United Kingdom / Howden

all or unphotographed
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78 Hailgate a nice example of a three-story late 18th century house, probably associated with one or more of the breweries which flanked it. In the 1920s Nevil Shute Norway, the Chief Calculator at the Howden Airship Station where the R100 was being built, lodged here. He later became famous as the novelist Nevil Shute and his first novel 'Mazaran' was probably written here.

78 Hailgate, DN14 7ST, Howden, United Kingdom

Subjects
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The White Horse Inn. The White Horse Inn is one of Howden's oldest inns and was in existence as early as 1702. The yard was the picking-up point for carriers from many villages in the area. It was bought in 1773 by the Carter family, who owned several of the town's inns and breweries in the 19th century.

, Howden, United Kingdom

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Bridgegate Howden's September Horsefair was once famous all over Europe, with buyers coming annually from as far as France, Belgium and Russia. As many as 16000 horses changed hands during the week, mainly destined for army use. Most trading took place in Bridgegate which was so full of people and horses that it was virtually impossible to move along its length.

Post Office, 44 Bridgegate, Howden, United Kingdom

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Wellington Hotel. Known in the eighteenth century as the White Hart Inn, the Wellington was a stopping point for stage-coaches travelling between Liverpool and Hull. The notorious pastime of cock-fighting was practised here in the early 19th century. In the 1820s the inn was re-named in honour of the famous Duke, victor at Waterloo.

31 Bridgegate, Howden, United Kingdom

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14, St John’s Street. This early 18th century house with its typically steep roofline is the oldest property in the street. From 1839 it was a solicitor's office, first of George England and then of successive generations of the Green family, who played an important part in Howdenshire's local government, acting as clerks to many public bodies until 1985.

14, St John’s Street, Howden, United Kingdom

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Highbridge House. Built about 1700, this 7-bay house was named after the bridge that spanned the River Derwent near here in medieval times. Since 1930 it has been the Majestic Cinema, offices, a club and in 2004, became a Community Services Centre. Note the hipped roof and segmental pediment below the centre window on the first floor, part of the original doorway.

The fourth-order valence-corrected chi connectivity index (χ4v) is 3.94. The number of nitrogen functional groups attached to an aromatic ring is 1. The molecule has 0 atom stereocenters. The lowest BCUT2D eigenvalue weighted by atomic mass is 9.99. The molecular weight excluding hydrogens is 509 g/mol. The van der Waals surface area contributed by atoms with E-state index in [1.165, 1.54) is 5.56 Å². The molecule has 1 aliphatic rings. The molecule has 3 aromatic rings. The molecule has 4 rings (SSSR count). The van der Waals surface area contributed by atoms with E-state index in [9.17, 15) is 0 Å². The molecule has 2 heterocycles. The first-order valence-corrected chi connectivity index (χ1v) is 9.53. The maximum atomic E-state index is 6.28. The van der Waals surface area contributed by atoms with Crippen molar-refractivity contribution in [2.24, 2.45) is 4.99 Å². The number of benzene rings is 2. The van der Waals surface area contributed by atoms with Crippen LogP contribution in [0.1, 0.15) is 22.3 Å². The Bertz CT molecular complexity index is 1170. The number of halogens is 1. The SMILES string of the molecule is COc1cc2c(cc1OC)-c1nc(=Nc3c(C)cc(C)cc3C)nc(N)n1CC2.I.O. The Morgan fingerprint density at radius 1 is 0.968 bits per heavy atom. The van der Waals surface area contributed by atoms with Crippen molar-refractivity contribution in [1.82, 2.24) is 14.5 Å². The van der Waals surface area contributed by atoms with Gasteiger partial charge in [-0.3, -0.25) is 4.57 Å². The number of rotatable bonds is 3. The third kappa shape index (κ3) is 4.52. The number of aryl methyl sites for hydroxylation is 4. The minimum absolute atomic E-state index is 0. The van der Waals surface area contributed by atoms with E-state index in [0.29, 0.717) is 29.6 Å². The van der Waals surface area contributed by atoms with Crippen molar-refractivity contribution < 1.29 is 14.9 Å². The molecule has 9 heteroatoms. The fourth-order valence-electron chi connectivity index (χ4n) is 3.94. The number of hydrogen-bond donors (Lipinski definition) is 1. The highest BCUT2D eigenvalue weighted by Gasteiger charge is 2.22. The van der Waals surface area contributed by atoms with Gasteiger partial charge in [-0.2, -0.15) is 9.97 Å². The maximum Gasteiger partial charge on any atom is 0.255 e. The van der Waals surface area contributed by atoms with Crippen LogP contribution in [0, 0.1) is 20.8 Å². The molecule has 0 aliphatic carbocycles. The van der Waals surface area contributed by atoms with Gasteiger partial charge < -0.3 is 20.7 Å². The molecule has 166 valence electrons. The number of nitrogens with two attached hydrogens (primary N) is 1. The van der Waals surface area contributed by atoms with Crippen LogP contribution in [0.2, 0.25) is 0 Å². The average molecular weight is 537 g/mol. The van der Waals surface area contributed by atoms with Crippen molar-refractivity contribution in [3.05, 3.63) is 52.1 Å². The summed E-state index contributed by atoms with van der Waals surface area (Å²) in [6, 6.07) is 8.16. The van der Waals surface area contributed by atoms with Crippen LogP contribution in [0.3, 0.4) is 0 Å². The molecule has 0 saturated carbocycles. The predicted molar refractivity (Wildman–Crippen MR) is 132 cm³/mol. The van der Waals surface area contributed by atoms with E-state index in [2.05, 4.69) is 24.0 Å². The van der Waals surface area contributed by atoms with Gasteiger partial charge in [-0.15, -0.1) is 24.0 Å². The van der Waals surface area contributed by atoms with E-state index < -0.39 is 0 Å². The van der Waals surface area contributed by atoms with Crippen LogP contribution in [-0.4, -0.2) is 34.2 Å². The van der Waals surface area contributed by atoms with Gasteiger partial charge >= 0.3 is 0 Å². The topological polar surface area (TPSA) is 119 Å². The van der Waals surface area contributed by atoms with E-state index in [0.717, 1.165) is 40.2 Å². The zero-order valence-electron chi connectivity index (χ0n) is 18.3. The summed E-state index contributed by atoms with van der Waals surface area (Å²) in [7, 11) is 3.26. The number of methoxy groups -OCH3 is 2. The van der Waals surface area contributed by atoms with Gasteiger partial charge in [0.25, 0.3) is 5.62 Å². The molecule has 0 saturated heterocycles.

, Howden, United Kingdom

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The Half Moon Inn. The original Half Moon Inn, first recorded in 1661, was for many generations the town's largest and most important inn with fashionable Assembly Rooms and extensive outbuildings. "The True Briton" stage-coach stopped here en route between Liverpool and Hull. The inn was rebuilt by the Goole architect H. B. Thorp in 1890. Hull Cooperative Society moved from Churchside to this building in 1937.

, Howden, United Kingdom

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The Chestnuts. This handsome red-brick and slate house with its large Tuscan style porch on the south front was built circa 1800 on the site of the Bedern, the house for priests from the nearby Minster in medieval times. The coach-house was restored in 2003.

, Howden, United Kingdom

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5 Market Place. This shop has been a butcher's since 1867, having previously been a grocer's and a candle-maker's. The decorative tiles on the shop-front were added in the 1920's by the then owner Frank Moore. During the Depression of the 1930's Mrs Moore ran a soup kitchen here twice a week using spare bones and vegetables given by other shopkeepers.

, Howden, United Kingdom

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The Shire Hall. Built as a covered market and assembly rooms, the Shire Hall resembles a Dutch town hall with its large stepped gable and mullioned windows. It has been used as a theatre, roller-skating rink, concert hall and cinema. The facilities have been much improved by the Shire Hall Trust which installed new tiered seating in 2001

, Howden, United Kingdom

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Bridgegate House. This fine town house, with its six bay brick front laid in Flemish bond, dates from the mid-18th century and was built probably by Thomas Graver, an apothecary and surgeon. It became the home of the Spofforth family, a branch of which emigrated to Australia, where Frederick Spofforth, the "demon bowler", was the greatest figure in early Australian test cricket.

, Howden, United Kingdom

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The Spotted Cow. On this site stood the Spotted Cow, popular as a beer house with the farmers attending the Corn Market. For many years it was kept by the Harrison family and eventually became a lodging house, often used by Irish farm workers until the 1960s. It was saved from demolition and is now restored as a private house.

, Howden, United Kingdom

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2, Churchside Built in the style of a Florentine palazzo, as many Victorian commercial buildings were, this is the only example in Howden. William Small and his sister, Justice, from London, developed the site as business premises. Justice's initials are above the door. By 1881 it was occupied by the Yorkshire Banking Company.

2 Churchside, Howden, United Kingdom